I am an absolute YA fantasy geek and I LOVED Deadlands. It ticked all the boxes: Slightly awkward teenage heroine? CHECK. Some kind of conspiracy going on? CHECK. She's torn between two love interests, one of whom has dreads and the other is a mysterious zombie-fighter? CHECK and CHECK, my friend. It's The Hunger Games meets Zombieland, what more could you possibly want?

In a nutshell, Deadlands is about a badass teenager, Lele, standing up to The Man in the post-apocalyptic version of South Afri
Lu (Sugar & Snark)
Rating 7/10

At first I thought that I might not like this book as zombies does sound like a terrifying subject, but the author made it work! With just the right amount of horror, mystery and post-apocalyptic feel, you get drawn straight into the story and you will be delighted at the twists and turns.

You can easily visualize everything in this book and I think that it would make a terrific movie or TV series. I must say I liked all the references to movies, books etc. in this novel (the main char
Shelagh (The Word Fiend)
Review from my blog: The Word Fiend

Lily Herne is the pen name of mother and daughter team Sarah and Savannah Lotz. This is their first book together and makes for an entertaining debut.

The cover of Deadlands is what first caught my attention with its mysterious hooded figure and fog shrouded landscape. It sets the scene for this apocalyptic zombie story and the feelings of dread and uneasiness it inspires followed me into the book. I was also very excited to see a book of this kind from a South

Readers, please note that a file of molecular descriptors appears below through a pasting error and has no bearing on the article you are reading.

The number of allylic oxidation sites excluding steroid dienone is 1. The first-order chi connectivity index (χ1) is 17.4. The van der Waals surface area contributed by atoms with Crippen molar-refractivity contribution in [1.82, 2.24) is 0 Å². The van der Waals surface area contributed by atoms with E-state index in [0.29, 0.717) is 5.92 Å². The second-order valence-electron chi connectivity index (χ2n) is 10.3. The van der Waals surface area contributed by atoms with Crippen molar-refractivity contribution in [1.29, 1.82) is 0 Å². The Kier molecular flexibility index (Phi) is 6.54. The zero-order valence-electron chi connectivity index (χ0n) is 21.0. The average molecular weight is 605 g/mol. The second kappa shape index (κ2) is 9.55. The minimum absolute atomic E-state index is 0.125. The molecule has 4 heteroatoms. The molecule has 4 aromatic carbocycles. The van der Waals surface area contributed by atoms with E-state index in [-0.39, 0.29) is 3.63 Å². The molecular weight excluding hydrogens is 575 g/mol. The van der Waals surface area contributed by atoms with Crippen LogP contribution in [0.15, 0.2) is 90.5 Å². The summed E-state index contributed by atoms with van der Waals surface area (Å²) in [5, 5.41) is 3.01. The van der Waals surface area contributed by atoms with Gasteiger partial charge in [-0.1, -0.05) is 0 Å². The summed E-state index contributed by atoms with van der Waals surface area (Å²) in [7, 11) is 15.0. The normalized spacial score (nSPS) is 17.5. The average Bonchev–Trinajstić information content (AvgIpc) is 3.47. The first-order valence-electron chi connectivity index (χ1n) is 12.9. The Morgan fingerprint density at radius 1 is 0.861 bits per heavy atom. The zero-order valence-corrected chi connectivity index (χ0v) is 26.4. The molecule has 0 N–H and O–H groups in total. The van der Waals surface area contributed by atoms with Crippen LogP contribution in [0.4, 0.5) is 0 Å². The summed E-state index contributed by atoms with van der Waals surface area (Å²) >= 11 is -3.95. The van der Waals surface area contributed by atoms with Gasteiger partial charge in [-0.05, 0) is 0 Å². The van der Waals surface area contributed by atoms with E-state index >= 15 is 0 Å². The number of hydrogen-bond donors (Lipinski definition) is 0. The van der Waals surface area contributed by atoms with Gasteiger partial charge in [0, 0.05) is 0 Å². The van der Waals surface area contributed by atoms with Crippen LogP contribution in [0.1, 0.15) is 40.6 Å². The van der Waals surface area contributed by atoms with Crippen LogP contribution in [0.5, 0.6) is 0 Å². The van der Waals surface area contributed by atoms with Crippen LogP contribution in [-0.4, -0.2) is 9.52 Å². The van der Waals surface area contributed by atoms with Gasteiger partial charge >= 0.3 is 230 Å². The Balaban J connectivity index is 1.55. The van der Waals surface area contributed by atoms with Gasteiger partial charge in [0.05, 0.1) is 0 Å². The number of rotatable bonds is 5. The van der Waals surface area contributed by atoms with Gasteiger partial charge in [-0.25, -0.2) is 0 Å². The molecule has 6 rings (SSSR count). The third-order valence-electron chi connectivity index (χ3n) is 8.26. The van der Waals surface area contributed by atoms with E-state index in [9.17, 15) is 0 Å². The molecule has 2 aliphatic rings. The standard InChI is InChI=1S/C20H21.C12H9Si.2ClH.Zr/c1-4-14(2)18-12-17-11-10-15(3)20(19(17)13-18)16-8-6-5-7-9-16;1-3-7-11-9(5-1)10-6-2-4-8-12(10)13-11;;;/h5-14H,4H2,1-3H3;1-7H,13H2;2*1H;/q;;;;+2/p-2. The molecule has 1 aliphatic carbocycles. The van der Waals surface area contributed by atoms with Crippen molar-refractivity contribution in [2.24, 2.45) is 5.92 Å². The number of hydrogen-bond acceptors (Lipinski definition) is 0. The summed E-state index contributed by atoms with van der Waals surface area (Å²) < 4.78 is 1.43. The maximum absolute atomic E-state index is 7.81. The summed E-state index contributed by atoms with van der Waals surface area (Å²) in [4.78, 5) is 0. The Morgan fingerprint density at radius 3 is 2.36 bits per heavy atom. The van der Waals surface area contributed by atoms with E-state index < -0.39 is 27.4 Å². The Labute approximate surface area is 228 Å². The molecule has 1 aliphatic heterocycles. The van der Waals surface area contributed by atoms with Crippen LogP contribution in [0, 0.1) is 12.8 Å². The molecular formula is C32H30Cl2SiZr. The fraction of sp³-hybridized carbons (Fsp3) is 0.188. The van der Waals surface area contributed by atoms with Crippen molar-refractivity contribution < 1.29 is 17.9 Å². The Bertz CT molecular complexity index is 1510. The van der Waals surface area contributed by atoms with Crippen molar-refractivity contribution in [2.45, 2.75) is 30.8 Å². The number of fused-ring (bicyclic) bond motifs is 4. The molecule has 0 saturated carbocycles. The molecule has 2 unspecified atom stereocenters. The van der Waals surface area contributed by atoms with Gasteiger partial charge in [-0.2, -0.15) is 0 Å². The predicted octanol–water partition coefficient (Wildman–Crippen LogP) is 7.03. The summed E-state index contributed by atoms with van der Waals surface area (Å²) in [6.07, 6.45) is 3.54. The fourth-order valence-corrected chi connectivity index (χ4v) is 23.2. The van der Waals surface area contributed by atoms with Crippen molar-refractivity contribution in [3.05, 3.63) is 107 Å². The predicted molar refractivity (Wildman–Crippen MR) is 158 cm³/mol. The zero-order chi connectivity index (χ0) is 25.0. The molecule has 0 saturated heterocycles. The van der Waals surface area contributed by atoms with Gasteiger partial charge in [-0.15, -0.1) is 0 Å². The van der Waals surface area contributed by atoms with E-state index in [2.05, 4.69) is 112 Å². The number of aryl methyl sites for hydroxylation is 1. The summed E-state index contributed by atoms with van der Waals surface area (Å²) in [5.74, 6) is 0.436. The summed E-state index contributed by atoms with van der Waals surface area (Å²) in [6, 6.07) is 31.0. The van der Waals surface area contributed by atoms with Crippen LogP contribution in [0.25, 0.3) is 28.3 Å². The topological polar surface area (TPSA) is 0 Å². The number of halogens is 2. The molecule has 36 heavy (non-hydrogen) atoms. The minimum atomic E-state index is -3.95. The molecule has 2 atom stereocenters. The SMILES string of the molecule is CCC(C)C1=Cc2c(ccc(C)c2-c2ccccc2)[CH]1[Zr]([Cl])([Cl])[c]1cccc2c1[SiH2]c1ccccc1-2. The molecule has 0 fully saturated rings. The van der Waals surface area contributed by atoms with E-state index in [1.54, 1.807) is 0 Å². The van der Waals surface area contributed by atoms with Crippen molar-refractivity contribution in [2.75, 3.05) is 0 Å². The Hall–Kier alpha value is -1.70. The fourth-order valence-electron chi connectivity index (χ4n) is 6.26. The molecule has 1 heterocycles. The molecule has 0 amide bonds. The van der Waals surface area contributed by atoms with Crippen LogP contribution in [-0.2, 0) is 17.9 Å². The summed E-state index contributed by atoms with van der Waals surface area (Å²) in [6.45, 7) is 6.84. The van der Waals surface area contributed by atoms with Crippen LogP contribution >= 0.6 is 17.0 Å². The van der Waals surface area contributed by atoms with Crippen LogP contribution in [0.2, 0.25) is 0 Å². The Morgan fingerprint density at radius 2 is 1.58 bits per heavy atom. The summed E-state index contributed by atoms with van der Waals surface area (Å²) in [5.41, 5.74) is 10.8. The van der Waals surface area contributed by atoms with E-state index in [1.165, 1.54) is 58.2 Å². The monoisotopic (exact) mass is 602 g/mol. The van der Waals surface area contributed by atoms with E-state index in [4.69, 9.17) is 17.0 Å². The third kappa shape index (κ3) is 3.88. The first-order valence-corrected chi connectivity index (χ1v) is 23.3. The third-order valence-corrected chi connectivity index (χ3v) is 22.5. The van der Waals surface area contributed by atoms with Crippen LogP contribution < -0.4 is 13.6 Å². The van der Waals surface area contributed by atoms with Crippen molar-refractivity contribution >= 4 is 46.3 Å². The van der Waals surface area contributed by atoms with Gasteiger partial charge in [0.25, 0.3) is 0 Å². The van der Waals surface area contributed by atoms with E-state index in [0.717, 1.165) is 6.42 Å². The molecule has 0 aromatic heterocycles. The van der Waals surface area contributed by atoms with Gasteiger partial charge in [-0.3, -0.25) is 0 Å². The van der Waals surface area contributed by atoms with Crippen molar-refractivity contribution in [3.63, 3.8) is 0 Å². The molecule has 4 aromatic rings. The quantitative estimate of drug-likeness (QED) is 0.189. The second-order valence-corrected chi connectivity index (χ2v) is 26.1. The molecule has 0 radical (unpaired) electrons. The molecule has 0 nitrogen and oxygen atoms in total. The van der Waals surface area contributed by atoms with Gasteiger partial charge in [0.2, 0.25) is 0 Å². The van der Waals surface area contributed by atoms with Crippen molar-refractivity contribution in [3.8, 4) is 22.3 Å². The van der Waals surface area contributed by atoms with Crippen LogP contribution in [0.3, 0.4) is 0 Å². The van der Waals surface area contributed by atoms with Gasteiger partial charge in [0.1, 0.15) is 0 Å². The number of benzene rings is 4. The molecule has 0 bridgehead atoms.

Fiona Leonard
I've been looking forward to reading Deadlands for a while - not simply because a book about hunting zombies always makes for a bit of entertaining reading - but because this is a YA zombie novel set in South Africa. I feel very strongly that in order to promote literacy and reading in general throughout Africa, there need to be more mainstream novels set in African countries - people need to be able to read books that come from their own cultural and social experience and those books need to co ...more
Let me start off by telling the tale of how I got this book. Long, long ago, before last summer when I got a kindle, I had to physically have a book to read it. And this book was sold exclusively in South Africa. I bought this book from a bookstore called "the book lounge" in cape town. I ordered it ground mail, and it took a perilous, rocky journey to come to me.

2 years later, I read the book.

This book is completely insane. Its post-apocalyptic, its religiously zealous, and its...spaghetti bra